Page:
Meneses, Soto and Bell since trade

Name TM value Amplifier AB Bachelor of Arts OBP SLG Human Resources wRC+ war
Name TM value Amplifier AB Bachelor of Arts OBP SLG Human Resources wRC+ war
Joey Menezes wireless sensor network 104 99 .354 .385 .626 7 180 1.0
Juan Soto Social Democrats 105 82 .256 .413 .427 3 147 0.5
Josh Bell Social Democrats 111 92 .185 .318 .293 2 85 -0.2

Now, I’m not saying Nats think Soto is consumable, because they know they have his generic brand equivalent (or better!) in Triple-A. Nor am I saying the clerics should keep their most promising powder dry and set their sights on Menezes. Everything that happened – except Soto released 0.400+ OBP – was predictable or sustainable. I’d say it’s funny, in a “man’s plan, God’s laughter” kind of way. (By “God” I mean Menezes who says “Messiah” on this baseball card.) A lot of work was done at the trade deadline, many teams made tough decisions and dreamed of become better.Unless the Meneses (rhymes “regresses”) crater between now and October, the people who are called are because someone When Soto moved to City, he had to play on the right ground and it was probably the most valuable addition any team could make.

It makes no sense and makes perfect sense. Joey Meneses is the living embodiment of baseball’s unpredictability.

Soto has been a top hitter in the majors for five years during his 23-year-old season.Menezes his The 23-year-old has amassed 0.625 OPS in High-A. That’s not to say he’s not hitting at all: His career OPS in Triple-A is .840, and he’s getting close to that level this year. He was slashing .286/.341/.489 for Triple-A Rochester before he was drafted. According to ZiPS creator Dan Szymborski, Triple-A performance is roughly equivalent to 0.260/.303/.430 lines in Pro, which translates to 110 OPS+. Respectable, but far from blog-worthy.

So how did the Meneses make the majors seem easier than Triple-A? When in doubt, follow Voros’ Law, as laid out by sabermetrician Voros McCracken: “Anyone can hit anything in 60 at-bats.”

The Meneses had a whopping 99 at-bats (and 104 outs), but the small sample song still holds true for the most part. If we want to be a wet blanket, we can note that Meneses have a BABIP of 0.378, while Soto has a BABIP of 0.273 in San Diego; Meneses’ numbers (based on batting quality) exceed the expectations of almost any other batsman, while Soto has a BABIP of 0.273. Toto is well below his level; Menezes has gone 18 times and walked four times since the trade, while Soto has gone 13 times and walked 22 times. I guess I’m saying that despite the discrepancy in surface numbers since August 2, I have a sneaking suspicion that Juan Soto might be better at baseball than Joey Menezes. In the long run, the transition of outfield defenders from Soto to Menezes may not be as smooth as Bryce Harper to Soto.

With a few flaps of butterfly wings, Menezes’ magic month won’t happen. For example, on Thursday, his teammate César Hernández only miss He hit his own home run in the ninth, which could have ended the game before the bell rang. * But with the ball bouncing just right, Menezes is having the time of his career and Nats fans have someone who can ease the pain of Soto’s separation and give them a reason leave their seats. And I, a non-Nats fan, have a reason – and often if only One reason – checking the team’s scores every day, hoping to marvel at Menezes.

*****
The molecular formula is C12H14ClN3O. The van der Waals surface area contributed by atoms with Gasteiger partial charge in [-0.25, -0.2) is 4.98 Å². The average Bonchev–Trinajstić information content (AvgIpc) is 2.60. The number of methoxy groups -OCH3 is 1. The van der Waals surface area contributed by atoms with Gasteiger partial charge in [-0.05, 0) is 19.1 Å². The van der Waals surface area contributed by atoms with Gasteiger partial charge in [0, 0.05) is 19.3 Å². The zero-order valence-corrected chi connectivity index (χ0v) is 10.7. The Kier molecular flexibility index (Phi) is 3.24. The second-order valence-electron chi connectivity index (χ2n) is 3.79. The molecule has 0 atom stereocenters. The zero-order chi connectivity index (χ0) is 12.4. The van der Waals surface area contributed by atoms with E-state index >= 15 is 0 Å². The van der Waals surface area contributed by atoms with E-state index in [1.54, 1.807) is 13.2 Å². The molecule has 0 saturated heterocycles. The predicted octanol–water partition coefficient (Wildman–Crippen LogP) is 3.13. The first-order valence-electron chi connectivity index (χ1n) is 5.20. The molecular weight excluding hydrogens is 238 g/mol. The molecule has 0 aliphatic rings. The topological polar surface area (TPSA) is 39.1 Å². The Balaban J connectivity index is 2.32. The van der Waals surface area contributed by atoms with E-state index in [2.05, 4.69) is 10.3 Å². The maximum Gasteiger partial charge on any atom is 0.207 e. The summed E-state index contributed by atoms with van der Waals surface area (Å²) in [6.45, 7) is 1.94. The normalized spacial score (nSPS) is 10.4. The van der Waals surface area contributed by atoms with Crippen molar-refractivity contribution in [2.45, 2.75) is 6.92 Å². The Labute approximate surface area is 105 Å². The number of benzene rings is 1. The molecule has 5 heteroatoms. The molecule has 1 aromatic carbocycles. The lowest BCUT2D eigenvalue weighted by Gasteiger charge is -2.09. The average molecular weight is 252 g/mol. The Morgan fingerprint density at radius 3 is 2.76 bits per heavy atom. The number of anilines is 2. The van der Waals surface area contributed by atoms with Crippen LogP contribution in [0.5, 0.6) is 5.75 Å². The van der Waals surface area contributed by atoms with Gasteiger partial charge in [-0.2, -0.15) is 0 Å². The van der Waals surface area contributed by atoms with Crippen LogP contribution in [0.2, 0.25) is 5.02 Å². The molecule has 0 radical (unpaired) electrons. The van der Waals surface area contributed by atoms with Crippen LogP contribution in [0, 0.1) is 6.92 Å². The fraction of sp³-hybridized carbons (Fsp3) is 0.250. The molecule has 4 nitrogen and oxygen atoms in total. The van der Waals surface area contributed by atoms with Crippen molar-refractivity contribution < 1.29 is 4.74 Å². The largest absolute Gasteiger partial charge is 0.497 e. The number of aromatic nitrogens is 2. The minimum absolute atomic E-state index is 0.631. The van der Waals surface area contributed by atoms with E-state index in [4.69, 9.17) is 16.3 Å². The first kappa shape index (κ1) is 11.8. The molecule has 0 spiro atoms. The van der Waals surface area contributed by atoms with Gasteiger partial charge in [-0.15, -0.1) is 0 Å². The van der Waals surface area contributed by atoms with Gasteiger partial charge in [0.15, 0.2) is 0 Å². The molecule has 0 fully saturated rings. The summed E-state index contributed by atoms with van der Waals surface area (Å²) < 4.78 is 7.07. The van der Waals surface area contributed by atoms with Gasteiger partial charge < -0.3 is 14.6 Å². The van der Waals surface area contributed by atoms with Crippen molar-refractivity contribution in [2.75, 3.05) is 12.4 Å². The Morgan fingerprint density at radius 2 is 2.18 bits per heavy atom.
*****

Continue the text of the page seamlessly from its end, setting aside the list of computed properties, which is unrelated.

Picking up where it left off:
*Speaking of statistical miracles: Hernandez hit zero home runs in 540 games this season, compared to just 21 in 30 games last year.no qualified hitters ever approached Get a goose egg in the second year after hitting as many home runs as Hernández last year; hit at least 5 home runs in the second year after hitting 21 or more in a season Whoever hits 0 home runs while qualifying for the Fighting Championship hits a maximum of 12 home runs.It’s the funky home run game, and who’s in it No Deep victory.You want to see if Judge Aaron can hit 62? I want to see if César Hernández can hit zero. (Well, I return Want to see if Judge can hit 62. )

More than 250 players made major league debuts for the first time this year, putting MLB on track to break last year’s record of 265 debutants. Many of the arrivals this year are rare talents whose arrivals have been foretold. Some flourish, while others go out. I’m not sure any of them impressed me as much as the Meneses, who reminded me of a weird, wonderful, utterly stupid sport of baseball.

Even in Menezes’ valiant performance, the Nats went 9-17, giving them the second-fewest wins in the sport. His Cinderella slash probably won’t last an entire season, let alone next year. Soto is about to enter the Hall of Fame, and Menezes is likely destined to be remembered by a segment of Nats fans who might occasionally wonder, “Remember what his name was that month?” Here’s why, if the gods of baseball were Well, the Menezes mania isn’t going away. Soto has been reminding fans of his former team what they were missing for years. Give Menezes another month to remind them of what they have.